The Academic Scientist as Entrepreneur: A Conflict of Interest? - PowerPoint PPT Presentation

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The Academic Scientist as Entrepreneur: A Conflict of Interest?

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  1. The Academic Scientistas Entrepreneur:A Conflict of Interest? University of Maryland Baltimore Invention to Venture Series

  2. The catalyst for unethical behavior arising from a conflict of interest: More money

  3. Produces data which may be built upon Uses the scientific method Rules out alternatives to an idea Avoids risky approaches to a problem Produces something marketable Uses business development models Develops support for an idea Is comfortable accepting and managing risk Roles Entrepreneur Scientist

  4. Similarities Scientist Entrepreneur • Reputation is a key asset • It’s all about gaining acceptance of a new idea • Passion for the enterprise is essential

  5. Does conflict of interestpresent a legitimate concern? • Financial interests steer the academic activity to the point where it is compromised • Financial interest gives the appearance that the academic activity may be compromised • Maintaining full academic integrity would compromise the business plan and/or require excess resources

  6. Science Gone Wrong What’s the worst that could happen?

  7. R P Taleyarkhan

  8. Woo Suk Hwang

  9. Jesse Gelsinger

  10. Conflicts of Interest • Most are financially based • Some are just accepted • Owning an hypothesis • Research results as proprietary information pending publication • Continuing research support • Developing intellectual property

  11. Individual vs InstitutionalConflict of Interest

  12. Existing Mechanisms Involving Conflicts of Interest • SBIRs • Industry-sponsored research • MIPs • University start-up or spin-off companies • Publicly funded research under capitalism (the Bayh-Dole Act)? • University affiliated Biotechnology Parks

  13. Jim Hughes Vice President for Research and Development University of Maryland Baltimore Photo from Baltimore SmartCEO, July 2007 www. Smartceo.com “We don’t typically prevent those situations, but we do try to manage them.”

  14. individuals must take particular care not to become involved in research relationships that would lead to their personal financial gain or that would adversely affect the professional or academic advancement of junior faculty members. CATEGORY I(a), (b), (c), and (d) Activities are Generally Not Allowable. The only exceptions are conflicts that arise in extraordinary circumstances such as the recruitment of a new Faculty Member, where a conflict may be allowed to continue for a finite time period with disclosure and the approval of the Standing Committee, the Dean and the CEO. Research Activities I(a) A Faculty Member Participating in Clinical Research on a Technology owned by or contractually obligated(4) to a Business(5) in which the Faculty Member, a member of his/her Family, or an Associated Entity has a consulting relationship, holds a stock or similar ownership interest, or has any other Financial Interest, other than receipt of University- or Hospital- supervised Sponsored Research support or post-market royalties under institutional royalty-sharing policies.(6) I(b) A Faculty Member receiving University- or Hospital-supervised Sponsored Researchsupport (whether in dollars or in kind) for Clinical Research or research which does not involve human subjects, from a Business in which he/she, a member of his/her Family, or an Associated Entity holds a stock or similar ownership interest. Sponsored Research (and the prohibition of equity ownership) is considered to have ended when the term of the Sponsored Research agreement has ended and publications reporting on the research are completed (or the decision made not to publish). It is the Faculty Member's responsibility to determine when that time has been reached. Harvard.edu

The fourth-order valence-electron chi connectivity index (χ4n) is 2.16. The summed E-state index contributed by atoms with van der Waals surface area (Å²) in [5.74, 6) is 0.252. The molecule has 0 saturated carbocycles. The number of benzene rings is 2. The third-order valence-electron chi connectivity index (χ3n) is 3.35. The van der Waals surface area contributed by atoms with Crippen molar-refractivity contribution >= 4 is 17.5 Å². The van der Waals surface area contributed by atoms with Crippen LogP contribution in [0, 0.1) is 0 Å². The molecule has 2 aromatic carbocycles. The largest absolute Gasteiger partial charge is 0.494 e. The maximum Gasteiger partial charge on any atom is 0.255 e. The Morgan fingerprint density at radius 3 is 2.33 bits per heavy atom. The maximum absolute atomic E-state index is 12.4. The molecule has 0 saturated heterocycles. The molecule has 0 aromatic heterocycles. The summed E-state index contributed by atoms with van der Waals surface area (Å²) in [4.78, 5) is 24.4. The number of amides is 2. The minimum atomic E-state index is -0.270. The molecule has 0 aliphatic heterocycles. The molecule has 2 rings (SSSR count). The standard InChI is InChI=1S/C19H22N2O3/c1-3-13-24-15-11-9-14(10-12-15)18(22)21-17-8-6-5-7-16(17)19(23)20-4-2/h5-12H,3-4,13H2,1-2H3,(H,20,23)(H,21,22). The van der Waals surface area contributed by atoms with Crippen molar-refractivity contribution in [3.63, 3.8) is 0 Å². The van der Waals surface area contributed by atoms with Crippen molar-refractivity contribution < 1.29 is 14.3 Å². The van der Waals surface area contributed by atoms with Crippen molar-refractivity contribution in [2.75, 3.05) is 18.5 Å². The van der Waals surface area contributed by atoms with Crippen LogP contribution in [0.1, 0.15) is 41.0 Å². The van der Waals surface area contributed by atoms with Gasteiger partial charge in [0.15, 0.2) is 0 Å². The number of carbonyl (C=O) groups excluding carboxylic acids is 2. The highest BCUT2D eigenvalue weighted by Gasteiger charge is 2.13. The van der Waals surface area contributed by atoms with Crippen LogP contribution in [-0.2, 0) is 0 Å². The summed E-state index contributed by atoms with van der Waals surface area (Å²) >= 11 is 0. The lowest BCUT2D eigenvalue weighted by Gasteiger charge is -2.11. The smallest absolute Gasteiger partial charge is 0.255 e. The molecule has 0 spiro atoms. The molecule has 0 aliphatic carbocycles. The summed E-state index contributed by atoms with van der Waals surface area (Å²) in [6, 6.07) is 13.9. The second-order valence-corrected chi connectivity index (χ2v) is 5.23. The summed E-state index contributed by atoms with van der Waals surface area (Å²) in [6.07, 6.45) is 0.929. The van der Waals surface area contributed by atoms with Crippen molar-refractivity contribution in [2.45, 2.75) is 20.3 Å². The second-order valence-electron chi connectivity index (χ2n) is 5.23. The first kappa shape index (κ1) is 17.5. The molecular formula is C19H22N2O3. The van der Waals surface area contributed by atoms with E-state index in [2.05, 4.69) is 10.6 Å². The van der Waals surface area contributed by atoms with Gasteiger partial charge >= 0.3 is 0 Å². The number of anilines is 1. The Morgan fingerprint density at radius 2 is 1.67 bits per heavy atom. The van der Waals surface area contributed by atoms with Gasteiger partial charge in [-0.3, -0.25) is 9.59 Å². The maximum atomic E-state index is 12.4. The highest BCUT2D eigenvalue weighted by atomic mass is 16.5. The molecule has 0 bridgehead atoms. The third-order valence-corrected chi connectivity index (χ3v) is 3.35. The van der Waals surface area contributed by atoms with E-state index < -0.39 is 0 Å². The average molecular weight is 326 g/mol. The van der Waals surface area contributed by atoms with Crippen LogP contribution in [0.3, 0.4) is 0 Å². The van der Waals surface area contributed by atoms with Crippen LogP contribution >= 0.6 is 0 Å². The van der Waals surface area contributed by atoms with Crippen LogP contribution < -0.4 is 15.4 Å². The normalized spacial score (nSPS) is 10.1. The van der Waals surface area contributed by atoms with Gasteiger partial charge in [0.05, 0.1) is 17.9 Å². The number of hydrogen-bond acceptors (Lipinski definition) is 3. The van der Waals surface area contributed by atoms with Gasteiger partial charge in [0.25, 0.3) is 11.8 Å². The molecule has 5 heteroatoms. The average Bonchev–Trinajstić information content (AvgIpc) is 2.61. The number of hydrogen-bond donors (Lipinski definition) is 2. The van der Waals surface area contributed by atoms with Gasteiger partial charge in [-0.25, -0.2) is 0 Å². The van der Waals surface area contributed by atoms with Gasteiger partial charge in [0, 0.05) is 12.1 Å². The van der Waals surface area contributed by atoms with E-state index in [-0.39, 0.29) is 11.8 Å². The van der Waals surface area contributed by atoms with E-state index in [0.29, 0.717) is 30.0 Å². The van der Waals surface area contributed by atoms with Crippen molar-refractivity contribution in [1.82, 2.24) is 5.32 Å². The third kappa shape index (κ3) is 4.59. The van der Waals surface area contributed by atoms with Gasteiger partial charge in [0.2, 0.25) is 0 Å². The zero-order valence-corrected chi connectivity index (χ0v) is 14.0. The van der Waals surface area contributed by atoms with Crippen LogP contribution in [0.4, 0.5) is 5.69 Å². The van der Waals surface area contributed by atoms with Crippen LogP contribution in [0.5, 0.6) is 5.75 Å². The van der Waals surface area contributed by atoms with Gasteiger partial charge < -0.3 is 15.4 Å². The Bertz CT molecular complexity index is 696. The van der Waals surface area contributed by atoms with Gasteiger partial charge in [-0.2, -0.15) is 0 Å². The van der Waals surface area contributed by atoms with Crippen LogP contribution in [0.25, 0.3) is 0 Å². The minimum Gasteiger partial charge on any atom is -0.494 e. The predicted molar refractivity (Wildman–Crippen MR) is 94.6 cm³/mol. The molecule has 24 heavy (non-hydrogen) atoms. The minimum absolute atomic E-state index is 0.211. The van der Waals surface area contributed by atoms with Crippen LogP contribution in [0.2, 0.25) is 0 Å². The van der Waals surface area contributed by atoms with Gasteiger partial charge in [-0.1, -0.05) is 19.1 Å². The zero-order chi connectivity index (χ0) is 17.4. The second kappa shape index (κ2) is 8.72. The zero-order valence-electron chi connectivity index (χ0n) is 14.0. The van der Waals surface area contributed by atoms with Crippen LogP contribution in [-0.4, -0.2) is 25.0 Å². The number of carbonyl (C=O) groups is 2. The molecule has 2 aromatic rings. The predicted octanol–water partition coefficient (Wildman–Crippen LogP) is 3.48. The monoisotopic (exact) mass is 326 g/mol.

15. Mitigation Strategies • Disclose financial interests • Submit research to oversight / audit • Uncoupling the financial interest from the research

  16. Failure to publish research results is likely a more prevalent behavior resulting from conflict of interest than publishing fabricated or falsified research results.

  17. Can CoI be managed to satisfy research integrity conerns while adding value to both the academic and entrepreneurial efforts?

  18. There shouldn’t be a problem with a “management” approach, except when… • Extraordinary measures are required to mitigate the conflict of interest • A particular business model requires less-than-rigorous academic treatment of the research

  19. The research university’s reputation for research integrity is critical to its academic mission and is required to attract industry research partners.